Definitions and Methods matter. Just like proper exegesis versus your traditions and your creeds, if somebody is claiming something is 'scientific' you have to number one, know what that term means, so you can ask people. You don't have to be an expert in any of this stuff. You don't have to; The burden of proof is on them, making the positive claim. So, if they claim something 'scientific' you say, "What's your phenomenon?" And then maybe they have one. Then, "What was the experiment? What's your independent variable?" It will blow your mind how many people have no idea what that means, and I'm talking about people who are claiming to be scientists. It is unbelievable. And most of the time I get claims like, "Well, we just can't do that… It's just too hard."I'm like, then why are you making up stories? Just say you don't know; Be honest. I get pretty worked up about this stuff. But it's big deal, because it applies to a lot of things that we're taught that are very dogmatic and a lot of claims made from growing up in public education and all the way through college it just gets worse and worse. All the stuff that's rammed down our throats that we just take for granted, as, "Somebody figured it out." You've got go back and start digging in and realize that that's not quite true.


Alright, I'm going to make this brief and try not to numb your minds. So, the elephant in the room, right. COVID…yeah, I think everybody's sick of it. I don't even think I can say the word without somebody coming after me.

"New Virus Discovered by Chinese Scientists Investigating Pneumonia Outbreak"

Blah, blah, blah, and that's the current elephant in the room right there, that we're constantly bombarded by these tiny, invisible things that want to kill us. And only if we cover our faces and spray everything down with chemicals will be ever be safe. Oh, and stay away from people and all that stuff. So, let me go back and talk about why I got into this. I guess it was 2020, February maybe? We don't have TV, so, I mean we have a TV but we don't have cable or anything, so we don't watch the news. And my mom started talking about some virus, and hydroxy chloroquine and we were like, "What are you talking about right now?" And she's like, "Yeah, the Chinese virus, it's coming!" And I'm like, "What are you smoking?" And she's like, "Yeah, we're going to bring you some hydroxy chloroquine" And they come over to the house, she won't even come in to the house. They're at the edge of the garage and I have to go out there to meet them, and I'm like, "Who are you people?" So, Leah and I are going, "This is weird." And we're kind of looking at little stuff and finally the news comes out.

And I didn't think much of it at first, I mean, I've never really been into all the hype. If the media is pushing it, it's probably garbage. So, I already kind of had that going for me. And you know, I bought the story at first, I never looked into virology, I memorized all the stuff in medical school, I'd always just bought it, sadly. But I still knew something was wrong. Something didn't smell right with the way they were doing things, because I know how the psychopaths work and shutting everything down. And when you can shut the world down with a flick of a switch, that's a problem. But that was not an accident. And I started looking into that thing they had in October of that year, just before COVID started, this simulation at Johns Hopkins with the 'corona virus' and all the things. You go back and watch it and – EVENT 201 – and it's like, "Well, that's creepy!"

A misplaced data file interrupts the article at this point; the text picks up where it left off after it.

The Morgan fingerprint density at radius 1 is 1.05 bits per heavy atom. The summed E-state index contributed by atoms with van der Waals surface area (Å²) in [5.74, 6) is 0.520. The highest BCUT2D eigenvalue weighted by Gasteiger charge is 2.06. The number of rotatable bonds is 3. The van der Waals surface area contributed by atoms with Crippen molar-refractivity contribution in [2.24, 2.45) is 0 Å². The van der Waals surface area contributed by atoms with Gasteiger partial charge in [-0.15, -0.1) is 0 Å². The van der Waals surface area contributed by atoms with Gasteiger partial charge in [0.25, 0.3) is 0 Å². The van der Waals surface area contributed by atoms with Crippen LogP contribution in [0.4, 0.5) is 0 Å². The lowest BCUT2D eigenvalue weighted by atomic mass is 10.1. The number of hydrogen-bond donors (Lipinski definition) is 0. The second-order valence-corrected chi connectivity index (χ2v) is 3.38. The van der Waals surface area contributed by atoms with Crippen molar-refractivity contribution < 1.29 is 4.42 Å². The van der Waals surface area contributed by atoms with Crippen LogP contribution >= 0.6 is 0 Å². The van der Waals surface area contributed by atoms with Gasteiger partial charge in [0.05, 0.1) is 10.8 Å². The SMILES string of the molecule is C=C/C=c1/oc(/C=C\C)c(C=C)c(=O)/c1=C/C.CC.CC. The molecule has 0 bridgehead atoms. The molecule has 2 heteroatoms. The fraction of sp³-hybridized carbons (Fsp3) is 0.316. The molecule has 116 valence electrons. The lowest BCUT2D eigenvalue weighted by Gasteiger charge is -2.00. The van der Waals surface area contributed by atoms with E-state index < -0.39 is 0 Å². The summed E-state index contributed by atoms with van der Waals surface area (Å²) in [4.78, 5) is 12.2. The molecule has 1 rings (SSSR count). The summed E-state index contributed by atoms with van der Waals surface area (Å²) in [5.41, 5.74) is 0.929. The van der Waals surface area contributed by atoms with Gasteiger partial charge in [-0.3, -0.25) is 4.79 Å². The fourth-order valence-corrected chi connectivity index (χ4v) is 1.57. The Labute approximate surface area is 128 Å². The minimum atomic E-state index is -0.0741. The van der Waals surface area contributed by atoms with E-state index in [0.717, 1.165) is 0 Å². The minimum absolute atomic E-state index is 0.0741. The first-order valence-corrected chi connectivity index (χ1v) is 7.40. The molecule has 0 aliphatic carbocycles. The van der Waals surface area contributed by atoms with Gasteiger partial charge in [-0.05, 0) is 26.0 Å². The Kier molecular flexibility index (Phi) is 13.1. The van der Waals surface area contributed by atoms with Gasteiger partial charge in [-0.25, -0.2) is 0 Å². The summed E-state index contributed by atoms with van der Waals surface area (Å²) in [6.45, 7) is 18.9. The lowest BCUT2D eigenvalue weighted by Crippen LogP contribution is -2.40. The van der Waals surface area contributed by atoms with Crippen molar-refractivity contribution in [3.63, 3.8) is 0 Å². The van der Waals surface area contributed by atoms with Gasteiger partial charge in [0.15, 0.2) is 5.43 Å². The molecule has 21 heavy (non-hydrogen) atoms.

And then you read the 2010 Rockefeller paper, "Operation Lockstep" on a 'corona virus' that escaped from a Wuhan lab and how they closed the world down and all their plans and basically bringing in a technocracy. Which sounds like what they're doing now. So, all that was kind of kooky, and I was like, "That's interesting." But, I heard somebody talking about viruses and how they may be getting it wrong all this time. It piqued my interest, so I started looking into this whole topic more, and I spent the last two years; I don't know how many hundreds of papers I read. Leah can attest to it, it became an obsession. Because that's what it takes sometimes to really pull apart a narrative. You have to go back and actually read the papers, and then track the references back and you have to track those references back to the original papers. We're talking like late 1800's, early 1900's stuff. At this point it's old hat, but I wanted to talk about beliefs about disease before we go on to this elephant in the room.

I mentioned some of this earlier today, the miasma theory, bad air. This whole 'germ theory' comes from this Fracastoro, he was serving the Pope in the 1500's. He came up with this idea that there were these little "seeds of disease" and that they spread by different routes. So, the seeds became the germs, like 'germination' for seeds. Very atomistic, very materialistic, that everything is particles and out to get us. And then 'Germ Theory' came along in the late 1800's and it's still the mainstream view that we all talk about and believe. There are disagreements though, even about this. This was a long time ago, against Philo, and this was sort of against the Atomists.

"There cannot be a new disease without a cause, for this would introduce into the world, contrary to natural law, a coming-to-be from non-being; and to find a new cause for disease would be hard, unless one could demonstrate that a new kind of air, or a strange type of water, or foods never tasted by former generations are flowing into our world from some other worlds or the spaces between them. For it is the things that sustain life that cause sickness. There are no specific seeds of disease. It is the disagreements of our food and drink with us or our mistakes in using them that upset our system."

 - Diogenianus

The gist is that people have been debating this stuff for a long time.